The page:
The top United Nations human rights official today said she was appalled by reports of increased attacks against people with albinism in Tanzania, and called on the authorities there to take stronger measures to halt the crimes and to educate people against stereotypes, including the belief that body parts from albinos have magical qualities.
“I strongly condemn these vicious killings and attacks, which were committed in particularly horrifying circumstances, and which have involved dismembering people, including children, while they are still alive,” the High Commissioner for Human Rights, Navi Pillay, said in a press release.
Since late January, four attacks were reported – three involving children, one as young as seven months old.
Authorities are investigating three of the cases, but according to the news release, successful prosecutions are rare. Out of the 72 murders of people with albinism documented in Tanzania since 2000, only five cases were prosecuted.
“I urge the Tanzanian authorities to strengthen their legal response to such crimes and increase their efforts to bring perpetrators of attacks and killings to justice,” Ms. Pillay said, adding that the Government has the primary responsibility to protect people with albinism.
According to the High Commissioner’s office (OHCHR), the killing and mutilation of people with albinism is often linked to witchcraft. Some practitioners allegedly also believe that the witchcraft is more powerful if the victim screams during the amputation, which explains why the body parts are often cut from live victims.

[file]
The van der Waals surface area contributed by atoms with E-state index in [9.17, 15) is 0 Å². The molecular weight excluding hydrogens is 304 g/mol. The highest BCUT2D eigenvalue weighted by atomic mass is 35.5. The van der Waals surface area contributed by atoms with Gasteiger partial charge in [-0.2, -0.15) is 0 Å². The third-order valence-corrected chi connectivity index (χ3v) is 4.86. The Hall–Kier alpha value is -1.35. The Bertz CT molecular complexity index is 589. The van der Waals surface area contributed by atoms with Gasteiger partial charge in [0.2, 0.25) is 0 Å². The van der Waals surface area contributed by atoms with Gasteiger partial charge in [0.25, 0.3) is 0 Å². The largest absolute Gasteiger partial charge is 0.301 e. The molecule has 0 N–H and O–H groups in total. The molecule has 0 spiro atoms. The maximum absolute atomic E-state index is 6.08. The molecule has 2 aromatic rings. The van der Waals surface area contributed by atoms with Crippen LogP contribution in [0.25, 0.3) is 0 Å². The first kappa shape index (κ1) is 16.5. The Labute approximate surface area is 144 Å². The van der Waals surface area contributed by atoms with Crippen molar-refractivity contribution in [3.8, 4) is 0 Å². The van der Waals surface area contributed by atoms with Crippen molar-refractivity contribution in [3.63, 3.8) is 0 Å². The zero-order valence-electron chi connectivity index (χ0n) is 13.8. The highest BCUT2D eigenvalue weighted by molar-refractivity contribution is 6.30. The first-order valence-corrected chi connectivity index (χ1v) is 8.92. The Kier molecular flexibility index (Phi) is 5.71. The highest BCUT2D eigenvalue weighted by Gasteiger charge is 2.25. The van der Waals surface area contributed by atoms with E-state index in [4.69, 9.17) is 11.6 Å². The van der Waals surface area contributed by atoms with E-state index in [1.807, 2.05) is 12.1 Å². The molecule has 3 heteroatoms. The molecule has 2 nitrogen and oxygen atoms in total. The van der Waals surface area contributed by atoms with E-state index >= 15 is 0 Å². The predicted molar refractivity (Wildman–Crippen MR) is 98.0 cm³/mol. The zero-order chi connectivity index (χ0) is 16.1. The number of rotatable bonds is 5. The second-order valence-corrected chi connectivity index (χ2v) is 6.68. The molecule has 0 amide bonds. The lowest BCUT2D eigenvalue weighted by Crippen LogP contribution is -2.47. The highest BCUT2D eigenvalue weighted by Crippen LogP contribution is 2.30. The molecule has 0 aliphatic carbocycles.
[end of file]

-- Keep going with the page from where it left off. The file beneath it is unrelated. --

“These crimes are abhorrent. People with albinism have the right to start living, like anyone else, without fear of being killed or dismembered,” Ms. Pillay noted.
She also urged the Government to guarantee the victims' right to redress, and to provide them with medical and psychosocial treatment, as well as legal support.
“I am deeply alarmed by the general discrimination and social exclusion many people with albinism suffer, as a result of their skin colour, not just in Tanzania but in other countries as well,” Ms. Pillay said, noting that families of children with albinism frequently neglect their education.
Those who do attend school often suffer from severe bullying, and many are forced to drop out of school and live in poverty.